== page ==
The metrics for measuring integration density used to be metal half-pitch and gate length. For a while they were about the same number. This number became known as the node or process number.
The half-pitch refers to half the minimum center-to-center distance spacing (or pitch) between Metal 1 lines.
By 1990s these numbers became uncoupled, and the 130nm node actually has 70nm gates.
By 2000, the node number “had by then absolutely no meaning” (Paolo Gargini. IEEE article by Samuel K. Moore: The node is nonsense.)
It’s still used as a marketing tool, but it doesn’t really mean anything anymore.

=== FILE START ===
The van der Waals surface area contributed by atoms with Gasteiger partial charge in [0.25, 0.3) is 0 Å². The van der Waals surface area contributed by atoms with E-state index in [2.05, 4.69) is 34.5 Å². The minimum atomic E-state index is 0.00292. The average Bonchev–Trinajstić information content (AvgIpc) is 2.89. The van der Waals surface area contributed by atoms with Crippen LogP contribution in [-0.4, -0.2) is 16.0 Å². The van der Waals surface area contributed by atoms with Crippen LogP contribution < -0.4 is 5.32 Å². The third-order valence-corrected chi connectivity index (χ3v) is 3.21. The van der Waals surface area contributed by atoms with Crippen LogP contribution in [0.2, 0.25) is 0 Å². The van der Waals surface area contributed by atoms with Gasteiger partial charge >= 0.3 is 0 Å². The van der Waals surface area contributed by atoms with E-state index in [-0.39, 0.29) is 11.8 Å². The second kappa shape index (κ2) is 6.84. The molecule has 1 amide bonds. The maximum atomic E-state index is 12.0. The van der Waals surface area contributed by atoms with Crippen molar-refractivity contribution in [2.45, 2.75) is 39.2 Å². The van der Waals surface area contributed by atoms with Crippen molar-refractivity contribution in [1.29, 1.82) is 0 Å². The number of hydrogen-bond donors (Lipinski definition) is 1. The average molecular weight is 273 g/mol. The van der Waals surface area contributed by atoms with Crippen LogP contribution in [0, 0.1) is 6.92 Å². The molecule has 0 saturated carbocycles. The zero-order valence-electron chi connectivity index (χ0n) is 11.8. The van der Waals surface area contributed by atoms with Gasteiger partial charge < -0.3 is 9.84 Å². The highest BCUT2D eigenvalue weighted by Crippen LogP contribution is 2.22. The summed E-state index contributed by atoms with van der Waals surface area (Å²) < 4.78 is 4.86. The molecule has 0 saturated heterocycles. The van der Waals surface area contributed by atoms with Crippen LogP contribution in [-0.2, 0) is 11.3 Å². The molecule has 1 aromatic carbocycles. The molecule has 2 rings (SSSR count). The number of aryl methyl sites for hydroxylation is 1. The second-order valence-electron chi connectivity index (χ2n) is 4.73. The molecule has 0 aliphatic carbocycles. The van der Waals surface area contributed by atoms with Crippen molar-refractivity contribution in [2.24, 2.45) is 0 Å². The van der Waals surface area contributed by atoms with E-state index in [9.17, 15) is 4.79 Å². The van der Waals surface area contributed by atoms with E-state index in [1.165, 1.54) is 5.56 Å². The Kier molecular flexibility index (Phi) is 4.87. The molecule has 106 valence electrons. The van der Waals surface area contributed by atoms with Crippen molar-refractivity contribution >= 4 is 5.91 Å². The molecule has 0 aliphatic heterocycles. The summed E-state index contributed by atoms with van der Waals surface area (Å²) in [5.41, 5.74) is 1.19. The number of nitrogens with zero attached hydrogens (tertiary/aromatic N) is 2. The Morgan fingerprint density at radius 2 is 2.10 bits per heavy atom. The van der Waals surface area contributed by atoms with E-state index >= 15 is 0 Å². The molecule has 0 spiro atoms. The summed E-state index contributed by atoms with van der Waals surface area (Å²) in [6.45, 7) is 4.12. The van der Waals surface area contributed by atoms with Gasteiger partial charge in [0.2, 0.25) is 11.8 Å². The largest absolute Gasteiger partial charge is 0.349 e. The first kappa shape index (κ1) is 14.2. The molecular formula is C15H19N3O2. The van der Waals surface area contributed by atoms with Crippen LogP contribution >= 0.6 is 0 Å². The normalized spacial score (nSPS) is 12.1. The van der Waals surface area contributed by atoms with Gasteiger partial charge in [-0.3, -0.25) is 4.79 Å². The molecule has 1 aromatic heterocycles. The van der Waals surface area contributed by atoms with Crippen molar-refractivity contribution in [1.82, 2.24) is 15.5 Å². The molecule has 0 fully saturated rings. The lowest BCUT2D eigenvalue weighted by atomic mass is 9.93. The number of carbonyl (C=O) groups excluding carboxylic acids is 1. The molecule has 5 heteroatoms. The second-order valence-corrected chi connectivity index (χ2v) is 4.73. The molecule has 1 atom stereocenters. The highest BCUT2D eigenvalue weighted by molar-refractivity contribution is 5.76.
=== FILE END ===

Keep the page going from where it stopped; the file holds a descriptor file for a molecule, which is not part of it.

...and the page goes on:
The table above shows how the gate length and metal half width measurements have become uncoupled from the node number. The table came from this interesting video about the latest and smallest process sizes.
Finally, this chart shows how even though the 130nm process is quite old, it and larger/older sizes still account for about 50% of all ASICs made by EuroPractice.
If you've got any interest in how the sausage is made you should get on the course and you should dig in and find out more. I mean this was the work of secret witches and wizards in mysterious cloaks casting strange incantations over a cauldron! This was all secret stuff and I love that this project is trying to do to silicon design what the open source community has been trying to do with software for the last 30 years. This feels like the next logical step and I think we'll look back and say well of course you can make your own chips that's just a thing and it will just be obvious and commonplace and I look forward to that.